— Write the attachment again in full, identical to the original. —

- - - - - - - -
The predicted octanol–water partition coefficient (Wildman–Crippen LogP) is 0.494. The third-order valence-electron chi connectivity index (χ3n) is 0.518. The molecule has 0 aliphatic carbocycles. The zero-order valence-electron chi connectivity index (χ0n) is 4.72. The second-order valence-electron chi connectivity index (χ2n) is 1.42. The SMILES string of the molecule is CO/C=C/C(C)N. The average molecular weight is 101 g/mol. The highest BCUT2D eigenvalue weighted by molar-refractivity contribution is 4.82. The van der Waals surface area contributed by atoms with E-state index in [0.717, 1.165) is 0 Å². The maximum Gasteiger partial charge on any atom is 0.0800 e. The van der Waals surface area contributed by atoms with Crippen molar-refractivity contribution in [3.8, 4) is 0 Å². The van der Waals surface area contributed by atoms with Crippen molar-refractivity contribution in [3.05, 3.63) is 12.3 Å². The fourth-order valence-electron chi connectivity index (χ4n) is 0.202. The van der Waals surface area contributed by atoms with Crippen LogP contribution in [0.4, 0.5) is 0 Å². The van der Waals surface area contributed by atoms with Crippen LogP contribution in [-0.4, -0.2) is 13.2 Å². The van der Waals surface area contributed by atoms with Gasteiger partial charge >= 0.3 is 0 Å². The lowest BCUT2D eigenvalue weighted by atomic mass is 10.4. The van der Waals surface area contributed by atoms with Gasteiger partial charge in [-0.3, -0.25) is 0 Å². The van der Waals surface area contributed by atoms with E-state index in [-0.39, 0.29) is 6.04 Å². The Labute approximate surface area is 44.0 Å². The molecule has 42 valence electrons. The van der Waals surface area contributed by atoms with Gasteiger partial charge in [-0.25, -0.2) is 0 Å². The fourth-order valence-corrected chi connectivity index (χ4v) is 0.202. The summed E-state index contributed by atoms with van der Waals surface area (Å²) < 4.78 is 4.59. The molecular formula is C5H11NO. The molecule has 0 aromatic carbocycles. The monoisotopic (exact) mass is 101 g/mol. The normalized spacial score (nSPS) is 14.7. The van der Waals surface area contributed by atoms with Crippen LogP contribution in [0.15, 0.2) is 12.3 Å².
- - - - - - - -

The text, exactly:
The predicted octanol–water partition coefficient (Wildman–Crippen LogP) is 0.494. The third-order valence-electron chi connectivity index (χ3n) is 0.518. The molecule has 0 aliphatic carbocycles. The zero-order valence-electron chi connectivity index (χ0n) is 4.72. The second-order valence-electron chi connectivity index (χ2n) is 1.42. The SMILES string of the molecule is CO/C=C/C(C)N. The average molecular weight is 101 g/mol. The highest BCUT2D eigenvalue weighted by molar-refractivity contribution is 4.82. The van der Waals surface area contributed by atoms with E-state index in [0.717, 1.165) is 0 Å². The maximum Gasteiger partial charge on any atom is 0.0800 e. The van der Waals surface area contributed by atoms with Crippen molar-refractivity contribution in [3.8, 4) is 0 Å². The van der Waals surface area contributed by atoms with Crippen molar-refractivity contribution in [3.05, 3.63) is 12.3 Å². The fourth-order valence-electron chi connectivity index (χ4n) is 0.202. The van der Waals surface area contributed by atoms with Crippen LogP contribution in [0.4, 0.5) is 0 Å². The van der Waals surface area contributed by atoms with Crippen LogP contribution in [-0.4, -0.2) is 13.2 Å². The van der Waals surface area contributed by atoms with Gasteiger partial charge >= 0.3 is 0 Å². The lowest BCUT2D eigenvalue weighted by atomic mass is 10.4. The van der Waals surface area contributed by atoms with Gasteiger partial charge in [-0.3, -0.25) is 0 Å². The van der Waals surface area contributed by atoms with E-state index in [-0.39, 0.29) is 6.04 Å². The Labute approximate surface area is 44.0 Å². The molecule has 42 valence electrons. The van der Waals surface area contributed by atoms with Gasteiger partial charge in [-0.25, -0.2) is 0 Å². The fourth-order valence-corrected chi connectivity index (χ4v) is 0.202. The summed E-state index contributed by atoms with van der Waals surface area (Å²) < 4.78 is 4.59. The molecular formula is C5H11NO. The molecule has 0 aromatic carbocycles. The monoisotopic (exact) mass is 101 g/mol. The normalized spacial score (nSPS) is 14.7. The van der Waals surface area contributed by atoms with Crippen LogP contribution in [0.15, 0.2) is 12.3 Å².